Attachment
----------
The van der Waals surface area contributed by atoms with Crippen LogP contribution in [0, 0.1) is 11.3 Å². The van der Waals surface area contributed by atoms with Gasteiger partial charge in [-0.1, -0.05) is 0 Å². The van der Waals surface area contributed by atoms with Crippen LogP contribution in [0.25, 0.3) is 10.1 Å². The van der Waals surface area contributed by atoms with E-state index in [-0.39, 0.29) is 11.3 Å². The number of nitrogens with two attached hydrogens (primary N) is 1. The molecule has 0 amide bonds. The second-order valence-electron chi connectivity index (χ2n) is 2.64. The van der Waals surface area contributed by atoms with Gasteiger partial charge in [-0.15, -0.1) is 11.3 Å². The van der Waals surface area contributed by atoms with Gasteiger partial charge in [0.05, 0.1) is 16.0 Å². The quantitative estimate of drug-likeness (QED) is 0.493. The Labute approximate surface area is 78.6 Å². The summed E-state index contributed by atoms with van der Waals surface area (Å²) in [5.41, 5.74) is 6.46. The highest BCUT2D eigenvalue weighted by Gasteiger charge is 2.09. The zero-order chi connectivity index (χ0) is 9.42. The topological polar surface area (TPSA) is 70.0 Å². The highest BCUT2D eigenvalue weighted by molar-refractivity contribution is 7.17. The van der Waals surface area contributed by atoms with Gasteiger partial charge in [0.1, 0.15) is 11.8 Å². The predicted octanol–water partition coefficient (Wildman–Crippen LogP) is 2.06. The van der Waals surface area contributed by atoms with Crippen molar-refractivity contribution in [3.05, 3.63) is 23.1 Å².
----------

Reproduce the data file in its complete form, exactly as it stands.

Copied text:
The van der Waals surface area contributed by atoms with Crippen LogP contribution in [0, 0.1) is 11.3 Å². The van der Waals surface area contributed by atoms with Gasteiger partial charge in [-0.1, -0.05) is 0 Å². The van der Waals surface area contributed by atoms with Crippen LogP contribution in [0.25, 0.3) is 10.1 Å². The van der Waals surface area contributed by atoms with E-state index in [-0.39, 0.29) is 11.3 Å². The number of nitrogens with two attached hydrogens (primary N) is 1. The molecule has 0 amide bonds. The second-order valence-electron chi connectivity index (χ2n) is 2.64. The van der Waals surface area contributed by atoms with Gasteiger partial charge in [-0.15, -0.1) is 11.3 Å². The van der Waals surface area contributed by atoms with Gasteiger partial charge in [0.05, 0.1) is 16.0 Å². The quantitative estimate of drug-likeness (QED) is 0.493. The Labute approximate surface area is 78.6 Å². The summed E-state index contributed by atoms with van der Waals surface area (Å²) in [5.41, 5.74) is 6.46. The highest BCUT2D eigenvalue weighted by Gasteiger charge is 2.09. The zero-order chi connectivity index (χ0) is 9.42. The topological polar surface area (TPSA) is 70.0 Å². The highest BCUT2D eigenvalue weighted by molar-refractivity contribution is 7.17. The van der Waals surface area contributed by atoms with Gasteiger partial charge in [0.1, 0.15) is 11.8 Å². The predicted octanol–water partition coefficient (Wildman–Crippen LogP) is 2.06. The van der Waals surface area contributed by atoms with Crippen molar-refractivity contribution in [3.05, 3.63) is 23.1 Å².